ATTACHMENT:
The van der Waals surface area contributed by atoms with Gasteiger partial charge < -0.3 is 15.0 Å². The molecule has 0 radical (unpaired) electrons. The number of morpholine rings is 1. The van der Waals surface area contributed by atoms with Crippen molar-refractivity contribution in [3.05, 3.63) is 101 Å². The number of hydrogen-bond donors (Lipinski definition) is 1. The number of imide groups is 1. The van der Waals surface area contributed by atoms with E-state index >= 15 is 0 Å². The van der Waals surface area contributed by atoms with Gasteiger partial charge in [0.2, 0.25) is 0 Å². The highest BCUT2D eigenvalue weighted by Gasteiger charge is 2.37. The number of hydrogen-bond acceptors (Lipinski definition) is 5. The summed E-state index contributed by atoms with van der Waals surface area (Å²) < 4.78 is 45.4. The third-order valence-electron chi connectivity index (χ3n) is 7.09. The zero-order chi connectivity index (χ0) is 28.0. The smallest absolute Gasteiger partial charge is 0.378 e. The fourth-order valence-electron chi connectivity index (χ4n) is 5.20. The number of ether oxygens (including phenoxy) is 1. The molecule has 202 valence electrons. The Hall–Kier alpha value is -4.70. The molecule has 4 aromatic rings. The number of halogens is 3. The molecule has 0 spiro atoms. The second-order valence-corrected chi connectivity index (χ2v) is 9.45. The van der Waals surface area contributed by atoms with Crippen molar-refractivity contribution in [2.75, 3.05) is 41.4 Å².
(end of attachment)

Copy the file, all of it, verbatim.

The van der Waals surface area contributed by atoms with Gasteiger partial charge < -0.3 is 15.0 Å². The molecule has 0 radical (unpaired) electrons. The number of morpholine rings is 1. The van der Waals surface area contributed by atoms with Crippen molar-refractivity contribution in [3.05, 3.63) is 101 Å². The number of hydrogen-bond donors (Lipinski definition) is 1. The number of imide groups is 1. The van der Waals surface area contributed by atoms with E-state index >= 15 is 0 Å². The van der Waals surface area contributed by atoms with Gasteiger partial charge in [0.2, 0.25) is 0 Å². The highest BCUT2D eigenvalue weighted by Gasteiger charge is 2.37. The number of hydrogen-bond acceptors (Lipinski definition) is 5. The summed E-state index contributed by atoms with van der Waals surface area (Å²) < 4.78 is 45.4. The third-order valence-electron chi connectivity index (χ3n) is 7.09. The zero-order chi connectivity index (χ0) is 28.0. The smallest absolute Gasteiger partial charge is 0.378 e. The fourth-order valence-electron chi connectivity index (χ4n) is 5.20. The number of ether oxygens (including phenoxy) is 1. The molecule has 202 valence electrons. The Hall–Kier alpha value is -4.70. The molecule has 4 aromatic rings. The number of halogens is 3. The molecule has 0 spiro atoms. The second-order valence-corrected chi connectivity index (χ2v) is 9.45. The van der Waals surface area contributed by atoms with Crippen molar-refractivity contribution in [2.75, 3.05) is 41.4 Å².